PART 2 Nationalism and the ‘dictator’ meme In the wake of Crimea, Gallup’s Julie Ray & Neli Esipova reported Putin had polled 83% approval, a massive gain from 54% the previous year – see graphic below. Clearly the Crimean takeover made Russians feel good about their president! Also interesting is the way approval slowly but surely dropped from 83% in 2008 to its low point in 2013. Was this drop a reflection of growing public awareness of corruption, the slowing of economic growth, restricted opportunities for personal advancement and widespread poverty? If so, it indicates Russians squarely put the blame on their president. From the same set of surveys, Ray & Esipova – see graphic below – found  that Russians reported greater confidence in their institutions after Crimea. Again there is a high in confidence in 2008 for national government and the electoral process, followed by a decline in confidence in the following years. Only the military bucks this confidence trend. However, all three institutions receive a significant boost in 2014. What is that much more interesting about the second set of results is that it allows us to see that, all institutions received a boost in 2008 – the year… Read More

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Modernisation Theory vs Stratified Democracy #4

PART 4 Stratified Democracy Stratified Democracy, as defined by Don Beck (2000b), shifts the focus from economic development to cultural mindsets, with the understanding that the prime area for ‘development’ is sociopsychological rather than economic or fiscal. The aim of ‘development’ in this paradigm is not to become a consumeristic society along the lines of the Western model – though that may well be what some developing countries eventually become. The aim is for the country to be ‘healthy’ in itself – ie: the sociopsychological well-being of the peoples and the inter-relations between the different internal groupings of whatever type – and to have ‘healthy’ relations with other countries of whatever type. Achieving these healthy states at whatever level a country is at facilitates it moving on to whatever is next on the Spiral. In terms of governance, Stratified Democracy proposes that a core element of Democracy – representative government – be implemented in such as way as to fit with the values and norms – the culture – of the people to be governed. In 4Q/8L terms, this means constructing the Lower Right (the form of government) to match the Lower Left (culture of the people to be governed). As Elza Maalouf… Read More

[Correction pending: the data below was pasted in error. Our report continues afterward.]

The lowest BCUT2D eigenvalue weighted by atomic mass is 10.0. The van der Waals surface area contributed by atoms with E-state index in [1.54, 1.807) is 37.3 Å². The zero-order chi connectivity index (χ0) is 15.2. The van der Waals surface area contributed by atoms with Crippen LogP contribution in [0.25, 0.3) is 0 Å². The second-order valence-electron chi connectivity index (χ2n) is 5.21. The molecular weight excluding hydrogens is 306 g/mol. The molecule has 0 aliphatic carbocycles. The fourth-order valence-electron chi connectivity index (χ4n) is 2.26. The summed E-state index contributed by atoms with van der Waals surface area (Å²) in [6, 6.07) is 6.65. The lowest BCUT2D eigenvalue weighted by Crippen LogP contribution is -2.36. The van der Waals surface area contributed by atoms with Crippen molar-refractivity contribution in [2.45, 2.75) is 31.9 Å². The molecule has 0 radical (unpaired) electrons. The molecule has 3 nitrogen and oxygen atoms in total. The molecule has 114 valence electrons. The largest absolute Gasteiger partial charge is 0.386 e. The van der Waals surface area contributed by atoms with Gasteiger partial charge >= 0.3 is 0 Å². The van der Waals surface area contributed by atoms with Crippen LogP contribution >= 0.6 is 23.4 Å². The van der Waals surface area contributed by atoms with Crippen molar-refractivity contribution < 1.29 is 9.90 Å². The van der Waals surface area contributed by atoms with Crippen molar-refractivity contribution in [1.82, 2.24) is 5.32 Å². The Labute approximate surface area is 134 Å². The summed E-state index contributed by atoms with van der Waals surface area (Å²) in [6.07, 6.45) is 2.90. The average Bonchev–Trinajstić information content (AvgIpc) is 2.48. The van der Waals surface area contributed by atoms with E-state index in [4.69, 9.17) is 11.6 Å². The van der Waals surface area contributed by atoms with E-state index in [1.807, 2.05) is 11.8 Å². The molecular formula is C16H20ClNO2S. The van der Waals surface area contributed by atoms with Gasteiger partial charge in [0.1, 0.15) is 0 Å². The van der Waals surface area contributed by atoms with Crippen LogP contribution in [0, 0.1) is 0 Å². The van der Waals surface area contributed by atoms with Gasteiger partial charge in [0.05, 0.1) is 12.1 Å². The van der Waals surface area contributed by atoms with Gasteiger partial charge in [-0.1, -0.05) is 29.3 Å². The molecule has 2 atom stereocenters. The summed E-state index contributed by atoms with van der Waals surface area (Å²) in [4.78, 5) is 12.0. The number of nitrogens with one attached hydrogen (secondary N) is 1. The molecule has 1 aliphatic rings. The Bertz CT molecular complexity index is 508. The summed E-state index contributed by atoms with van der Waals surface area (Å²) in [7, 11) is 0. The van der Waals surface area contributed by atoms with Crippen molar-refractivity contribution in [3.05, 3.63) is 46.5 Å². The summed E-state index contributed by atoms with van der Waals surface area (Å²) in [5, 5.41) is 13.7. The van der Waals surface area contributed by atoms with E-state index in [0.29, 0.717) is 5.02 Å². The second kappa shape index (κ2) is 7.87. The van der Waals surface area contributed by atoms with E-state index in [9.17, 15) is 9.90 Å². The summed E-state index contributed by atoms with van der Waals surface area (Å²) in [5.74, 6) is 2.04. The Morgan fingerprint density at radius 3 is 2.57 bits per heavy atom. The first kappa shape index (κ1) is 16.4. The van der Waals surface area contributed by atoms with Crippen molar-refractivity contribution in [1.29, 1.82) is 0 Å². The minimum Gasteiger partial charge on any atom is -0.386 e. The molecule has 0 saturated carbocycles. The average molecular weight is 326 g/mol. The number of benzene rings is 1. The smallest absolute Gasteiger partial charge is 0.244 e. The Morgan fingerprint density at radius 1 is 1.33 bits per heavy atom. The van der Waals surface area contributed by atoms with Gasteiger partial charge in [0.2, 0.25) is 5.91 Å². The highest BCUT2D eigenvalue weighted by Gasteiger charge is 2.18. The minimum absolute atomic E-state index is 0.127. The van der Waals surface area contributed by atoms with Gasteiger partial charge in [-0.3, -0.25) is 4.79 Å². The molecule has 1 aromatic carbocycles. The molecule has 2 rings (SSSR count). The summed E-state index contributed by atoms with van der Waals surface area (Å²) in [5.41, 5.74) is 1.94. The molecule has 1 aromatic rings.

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How to build a MeshWORK

Updated: 16 July 2018 It is difficult to be prescriptive about developing a MeshWORK. Because the Gravesian approach enables us to recognise and work with a number of different value systems (vMEMES) in play at any one time, MeshWORKS interventions – and, indeed, the very structures to deliver those interventions – will be dependent on the needs of the client peoples and/or organisations. So a MeshWORK is highly organic and readily flexible, shifting its structure and its interventions to meet the changing circumstances and the changing natures of the client peoples and/or organisations. However, there are 2 core principles:- Breadth The MeshWORK must create CAPI – Coalesced Authority, Power and Influence (Integration). This is a concept Spiral Dynamics co-developer Don Beck has borrowed from management guru, Ichak Adizes (1987) for enhancement of the MeshWORK concept. (Adizes’ Organisation LifeCycle is often a powerful tool to link with the Gravesian approach for MeshWORK development – particularly when using the Lower Quadrants of 4Q/8L to look at needs and conflict in organisations. Adizes provides not only the most highly-advanced model of organisational development but also a means of mapping which vMEMES are driving (or hindering!) that development. # ‘Authority’ is the ability to make decisions. #’Power’ is the… Read More

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Developing Countries, Democracy & Values